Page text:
Last updated on: 14.05.2024

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Angiopoietins are endothelial growth factors that play a role in embryonic and postnatal angiogenesis. They also regulate vascular permeability and pathological vascular remodeling in inflammation, tumor angiogenesis and metastasis formation. Angiopoietins are glycosylated proteins that bind to TIE receptors (Tyr kinase with Ig and epidermal growth factor homology domains). The ANG-TIE signaling system achieves this capacity for complex differentiated actions through a variety of mechanisms.

General information
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Four angiopoietins are currently known:

  • ANGPT1
  • ANGPT2
  • ANGPT4.

In addition, there are a number of proteins that are closely related to the angiopoietins (angiopoietin-related protein 1, ANGPTL2, ANGPTL3, ANGPTL4, ANGPTL5, ANGPTL6, ANGPTL7, ANGPTL8).

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Angiopoietins (Ang1, Ang2) are endothelial growth factors that are ligands for the tyrosine kinase receptor Tie2, which is expressed by endothelial cells. Ang1 promotes the migration, proliferation and survival of endothelial cells, while Ang2 blocks the activation of Tie2 triggered by Ang1.

Angiopoietin-1 is crucial for vascular maturation, adhesion, migration and survival. Angiopoietin-2, on the other hand, promotes cell death and disrupts vessel formation. In conjunction with vascular endothelial growth factors (VEGF), however, it can promote the formation of new vessels.

Both Ang1 and Ang2 are expressed by high-grade astrocytoma cells and endothelial cells. The expression of Ang2 in the absence of VEGF leads to destabilization and regression of the vessels. In vivo, Ang2 expression has been shown to be associated with vascular cell apoptosis, which is associated with vascular regression.

Angiopoietin ligands (ANG1-ANG4) and the TIE receptor tyrosine kinases (TIE1 and TIE2) form an endothelial signaling pathway that is necessary for embryonic cardiovascular and lymphatic development. In adults, this system regulates vascular homeostasis and controls vascular permeability, inflammation and angiogenic responses.

ANG1 has vasoprotective effects. It increases the stability of newly formed vessels, inhibits vascular permeability induced by various inflammatory cytokines and attenuates pathological responses, including fibrosis.

ANG2 can act as both a context-dependent agonist and antagonist of TIE2. Autocrine ANG2 can act as a TIE2 agonist during normal homeostasis in certain vascular beds, e.g. in the lymphatic vasculature. In inflammation, ANG2 acts as an antagonist and promotes endothelial permeability in synergy with inflammatory cytokines.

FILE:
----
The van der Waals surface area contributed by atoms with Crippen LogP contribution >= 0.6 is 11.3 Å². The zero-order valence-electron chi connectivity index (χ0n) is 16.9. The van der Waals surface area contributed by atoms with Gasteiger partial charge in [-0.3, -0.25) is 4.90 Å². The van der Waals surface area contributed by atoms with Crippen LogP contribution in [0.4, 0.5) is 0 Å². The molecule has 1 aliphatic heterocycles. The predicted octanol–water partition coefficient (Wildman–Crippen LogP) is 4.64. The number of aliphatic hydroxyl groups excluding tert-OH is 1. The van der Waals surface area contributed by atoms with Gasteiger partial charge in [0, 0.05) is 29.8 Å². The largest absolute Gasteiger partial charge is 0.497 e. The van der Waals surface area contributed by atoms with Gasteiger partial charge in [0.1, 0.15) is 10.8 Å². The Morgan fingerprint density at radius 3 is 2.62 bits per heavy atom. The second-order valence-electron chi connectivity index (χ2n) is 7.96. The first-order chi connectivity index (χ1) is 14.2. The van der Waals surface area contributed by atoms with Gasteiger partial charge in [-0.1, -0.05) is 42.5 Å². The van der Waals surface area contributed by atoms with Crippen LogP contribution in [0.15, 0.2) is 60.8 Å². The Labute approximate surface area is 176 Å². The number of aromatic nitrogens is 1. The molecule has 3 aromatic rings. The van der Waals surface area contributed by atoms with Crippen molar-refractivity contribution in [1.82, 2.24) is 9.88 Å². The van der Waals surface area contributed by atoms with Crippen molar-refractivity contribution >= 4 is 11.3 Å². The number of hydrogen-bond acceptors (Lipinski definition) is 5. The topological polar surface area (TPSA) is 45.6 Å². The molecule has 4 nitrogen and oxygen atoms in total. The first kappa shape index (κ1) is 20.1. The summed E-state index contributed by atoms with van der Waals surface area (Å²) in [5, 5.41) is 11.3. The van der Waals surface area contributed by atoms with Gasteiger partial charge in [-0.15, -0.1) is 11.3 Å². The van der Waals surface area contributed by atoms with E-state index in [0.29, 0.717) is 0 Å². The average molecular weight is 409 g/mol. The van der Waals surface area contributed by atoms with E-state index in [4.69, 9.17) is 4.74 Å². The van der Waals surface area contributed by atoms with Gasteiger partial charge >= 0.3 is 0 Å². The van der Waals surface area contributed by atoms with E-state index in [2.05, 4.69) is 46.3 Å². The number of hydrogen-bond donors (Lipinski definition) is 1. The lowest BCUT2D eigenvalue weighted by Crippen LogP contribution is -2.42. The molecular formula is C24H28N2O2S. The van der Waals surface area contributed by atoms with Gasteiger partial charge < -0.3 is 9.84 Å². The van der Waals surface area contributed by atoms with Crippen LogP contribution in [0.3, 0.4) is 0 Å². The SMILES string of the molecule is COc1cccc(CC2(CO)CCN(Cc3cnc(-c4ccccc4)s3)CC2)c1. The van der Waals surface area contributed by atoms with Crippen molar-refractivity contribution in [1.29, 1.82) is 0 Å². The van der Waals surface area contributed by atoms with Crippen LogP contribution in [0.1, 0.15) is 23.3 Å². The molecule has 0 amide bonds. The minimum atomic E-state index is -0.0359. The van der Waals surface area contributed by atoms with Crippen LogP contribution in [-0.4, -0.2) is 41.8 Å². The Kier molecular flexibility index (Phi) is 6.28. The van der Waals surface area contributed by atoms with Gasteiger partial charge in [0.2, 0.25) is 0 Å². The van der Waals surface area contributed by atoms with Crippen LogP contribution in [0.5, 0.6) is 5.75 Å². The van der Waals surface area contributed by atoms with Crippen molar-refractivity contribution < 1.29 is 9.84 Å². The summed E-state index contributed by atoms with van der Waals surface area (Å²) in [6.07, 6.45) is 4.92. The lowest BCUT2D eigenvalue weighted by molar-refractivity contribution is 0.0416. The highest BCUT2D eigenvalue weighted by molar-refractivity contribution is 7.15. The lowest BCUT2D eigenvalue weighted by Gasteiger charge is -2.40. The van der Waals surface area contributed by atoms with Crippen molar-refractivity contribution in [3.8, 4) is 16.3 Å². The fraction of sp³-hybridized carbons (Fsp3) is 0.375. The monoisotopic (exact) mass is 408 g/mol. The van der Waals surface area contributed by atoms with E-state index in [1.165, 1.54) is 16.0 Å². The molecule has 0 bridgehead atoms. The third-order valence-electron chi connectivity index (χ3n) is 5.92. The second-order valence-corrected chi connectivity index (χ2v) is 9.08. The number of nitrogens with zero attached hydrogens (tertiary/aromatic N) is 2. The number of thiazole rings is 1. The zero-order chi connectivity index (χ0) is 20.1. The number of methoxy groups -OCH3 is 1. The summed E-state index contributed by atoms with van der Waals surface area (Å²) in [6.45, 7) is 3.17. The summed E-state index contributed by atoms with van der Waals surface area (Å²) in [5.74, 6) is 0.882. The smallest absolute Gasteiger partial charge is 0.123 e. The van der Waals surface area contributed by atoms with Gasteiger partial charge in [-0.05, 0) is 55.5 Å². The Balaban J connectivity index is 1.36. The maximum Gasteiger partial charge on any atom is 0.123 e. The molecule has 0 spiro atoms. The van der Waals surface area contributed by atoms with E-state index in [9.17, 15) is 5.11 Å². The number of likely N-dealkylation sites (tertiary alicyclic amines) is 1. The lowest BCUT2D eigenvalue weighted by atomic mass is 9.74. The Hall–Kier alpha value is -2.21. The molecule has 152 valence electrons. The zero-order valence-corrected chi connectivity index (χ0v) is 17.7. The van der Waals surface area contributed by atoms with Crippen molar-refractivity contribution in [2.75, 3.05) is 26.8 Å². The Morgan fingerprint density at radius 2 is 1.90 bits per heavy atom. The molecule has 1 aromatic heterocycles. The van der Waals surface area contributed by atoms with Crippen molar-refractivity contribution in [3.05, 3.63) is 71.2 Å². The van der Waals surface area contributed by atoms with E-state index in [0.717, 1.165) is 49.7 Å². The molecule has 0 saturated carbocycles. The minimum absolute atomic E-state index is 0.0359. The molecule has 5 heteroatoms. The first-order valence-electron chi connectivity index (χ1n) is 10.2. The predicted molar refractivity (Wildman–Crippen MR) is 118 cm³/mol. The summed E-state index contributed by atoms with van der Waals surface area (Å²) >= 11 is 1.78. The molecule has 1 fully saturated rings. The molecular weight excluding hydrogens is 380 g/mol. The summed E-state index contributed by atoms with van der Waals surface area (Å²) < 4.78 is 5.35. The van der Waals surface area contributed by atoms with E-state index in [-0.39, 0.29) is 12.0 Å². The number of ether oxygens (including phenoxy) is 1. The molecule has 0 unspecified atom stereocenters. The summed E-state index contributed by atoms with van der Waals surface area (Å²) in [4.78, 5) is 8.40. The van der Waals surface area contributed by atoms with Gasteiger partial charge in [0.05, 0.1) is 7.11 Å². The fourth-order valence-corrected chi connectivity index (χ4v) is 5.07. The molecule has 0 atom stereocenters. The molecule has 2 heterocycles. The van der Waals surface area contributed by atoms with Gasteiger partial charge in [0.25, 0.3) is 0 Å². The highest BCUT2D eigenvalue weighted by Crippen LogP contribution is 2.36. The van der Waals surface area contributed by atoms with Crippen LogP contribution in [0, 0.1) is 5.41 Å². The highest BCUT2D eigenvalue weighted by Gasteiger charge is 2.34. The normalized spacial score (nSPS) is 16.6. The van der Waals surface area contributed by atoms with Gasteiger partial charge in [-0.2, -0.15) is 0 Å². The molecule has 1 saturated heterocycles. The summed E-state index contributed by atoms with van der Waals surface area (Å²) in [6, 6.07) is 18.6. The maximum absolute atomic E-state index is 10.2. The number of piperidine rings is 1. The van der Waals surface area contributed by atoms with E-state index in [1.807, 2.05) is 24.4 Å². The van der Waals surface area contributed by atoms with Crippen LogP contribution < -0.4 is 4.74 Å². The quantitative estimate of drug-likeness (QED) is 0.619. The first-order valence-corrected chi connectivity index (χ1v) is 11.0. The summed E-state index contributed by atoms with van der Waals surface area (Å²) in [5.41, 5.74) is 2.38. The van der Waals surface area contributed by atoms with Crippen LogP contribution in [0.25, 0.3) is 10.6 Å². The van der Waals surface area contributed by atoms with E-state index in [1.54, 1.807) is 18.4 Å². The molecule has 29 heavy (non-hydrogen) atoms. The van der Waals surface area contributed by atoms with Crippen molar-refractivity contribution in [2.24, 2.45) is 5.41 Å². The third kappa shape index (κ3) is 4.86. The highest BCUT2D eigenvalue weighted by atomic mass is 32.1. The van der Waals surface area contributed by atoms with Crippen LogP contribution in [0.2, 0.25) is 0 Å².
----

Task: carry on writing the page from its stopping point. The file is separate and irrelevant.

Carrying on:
Elevated serum ANG2 levels have been found in numerous diseases, including cancer, viral and bacterial infections, sepsis and diabetes, and ANG2 levels in the vitreous are elevated in ocular vascular disease.

ANG2-blocking antibodies inhibit angiogenesis and metastasis of tumors in mice. Recombinant ANG1 protein, ANG2-blocking antibodies and inhibitors of vascular endothelial protein tyrosine phosphatase (VE-PTP) reduce inflammation-induced vascular leakage and have therapeutic effects in models of diabetes, atherosclerosis, neovascular eye disease and organ transplantation.

The orphan receptor TIE1 regulates ANG signaling and can promote inflammation and angiogenesis in atherosclerosis and tumors. Mutations in the TIE2 signaling pathway can cause venous malformations and primary congenital glaucoma.

Angiopoietin-like proteins play a variety of roles in the regulation of vascular remodeling. ANGPTL1 inhibits angiogenesis, ANGPTL2 induces angiogenesis and endothelial cell migration, ANGPTL4 is associated with angiogenesis, and ANGPTL6 is associated with endothelial dysfunction in pregnancy-induced hypertension.102 However, the angiopoietin-like proteins may have additional functions beyond regulating angiogenesis. ANGPTL3, ANGPTL4 and ANGPTL8 inhibit lipoprotein lipase. ANGPTL5 is involved in the expansion of hematopoietic stem cells in human umbilical cord blood. ANPTL7 is involved in the remodeling of the extracellular matrix in glaucoma.

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The unique function of the ANG-TIE pathway in vascular stabilization also makes this pathway an attractive target in sepsis, organ transplantation, atherosclerosis and vascular complications of diabetes. Drugs targeting the ANG-TIE signaling pathway are in clinical development for oncology and ophthalmology applications. They are intended to complement current vascular endothelial growth factor (VEGF)-based anti-angiogenesis therapies for cancer, wet age-related macular degeneration and macular edema. The ANG-TIE system has emerged as an important area for clinical drug development in the field of oncology and neovascular eye diseases. In ongoing clinical trials, ANG-TIE-targeted drugs are being combined with other anti-angiogenic or immunotherapies. The phosphatase VE-PTP is a negative regulator of TIE2 and represents another therapeutic target.

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  1. Akwii RG et al. (2021) Targeting the Angiopoietin/Tie Pathway: Prospects for Treatment of Retinal and Respiratory Disorders. Drugs 81:1731-1749.
  2. Eklund L et al. (2017) Angiopoietin-Tie signaling in the cardiovascular and lymphatic systems. Clin Sci (Lond) 131:87-103.
  3. Fodor LE et al. (2018) Variation in the TEK gene is not associated with asthma but with allergic conjunctivitis. Int J Immunogenet 45:102-108
  4. Teichert M et al. (2017) Pericyte-expressed Tie2 controls angiogenesis and vessel maturation. Nat Commun 8:16106.
  5. Zhang Y et al. (2019) Angiopoietin-Tie Signaling Pathway in Endothelial Cells: A Computational Model. iScience 20:497-511.

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Last updated on: 14.05.2024